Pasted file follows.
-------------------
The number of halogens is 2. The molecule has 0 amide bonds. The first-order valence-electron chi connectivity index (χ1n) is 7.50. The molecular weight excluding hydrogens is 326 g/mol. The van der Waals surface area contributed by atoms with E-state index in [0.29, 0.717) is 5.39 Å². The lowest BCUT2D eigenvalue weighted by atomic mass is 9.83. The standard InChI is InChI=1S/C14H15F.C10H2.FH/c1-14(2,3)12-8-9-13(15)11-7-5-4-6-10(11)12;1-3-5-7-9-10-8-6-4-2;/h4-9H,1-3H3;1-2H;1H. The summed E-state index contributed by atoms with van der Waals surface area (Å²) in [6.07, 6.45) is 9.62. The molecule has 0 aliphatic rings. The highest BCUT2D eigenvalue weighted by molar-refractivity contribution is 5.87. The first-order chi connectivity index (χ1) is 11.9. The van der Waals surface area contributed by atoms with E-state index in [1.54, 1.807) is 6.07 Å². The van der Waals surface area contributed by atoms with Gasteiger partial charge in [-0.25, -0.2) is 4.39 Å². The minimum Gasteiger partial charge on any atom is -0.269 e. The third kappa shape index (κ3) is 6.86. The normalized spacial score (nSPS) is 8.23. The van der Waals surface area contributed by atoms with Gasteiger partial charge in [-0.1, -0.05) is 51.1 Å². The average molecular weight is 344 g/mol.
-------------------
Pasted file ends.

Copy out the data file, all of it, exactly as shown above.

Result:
The number of halogens is 2. The molecule has 0 amide bonds. The first-order valence-electron chi connectivity index (χ1n) is 7.50. The molecular weight excluding hydrogens is 326 g/mol. The van der Waals surface area contributed by atoms with E-state index in [0.29, 0.717) is 5.39 Å². The lowest BCUT2D eigenvalue weighted by atomic mass is 9.83. The standard InChI is InChI=1S/C14H15F.C10H2.FH/c1-14(2,3)12-8-9-13(15)11-7-5-4-6-10(11)12;1-3-5-7-9-10-8-6-4-2;/h4-9H,1-3H3;1-2H;1H. The summed E-state index contributed by atoms with van der Waals surface area (Å²) in [6.07, 6.45) is 9.62. The molecule has 0 aliphatic rings. The highest BCUT2D eigenvalue weighted by molar-refractivity contribution is 5.87. The first-order chi connectivity index (χ1) is 11.9. The van der Waals surface area contributed by atoms with E-state index in [1.54, 1.807) is 6.07 Å². The van der Waals surface area contributed by atoms with Gasteiger partial charge in [-0.25, -0.2) is 4.39 Å². The minimum Gasteiger partial charge on any atom is -0.269 e. The third kappa shape index (κ3) is 6.86. The normalized spacial score (nSPS) is 8.23. The van der Waals surface area contributed by atoms with Gasteiger partial charge in [-0.1, -0.05) is 51.1 Å². The average molecular weight is 344 g/mol.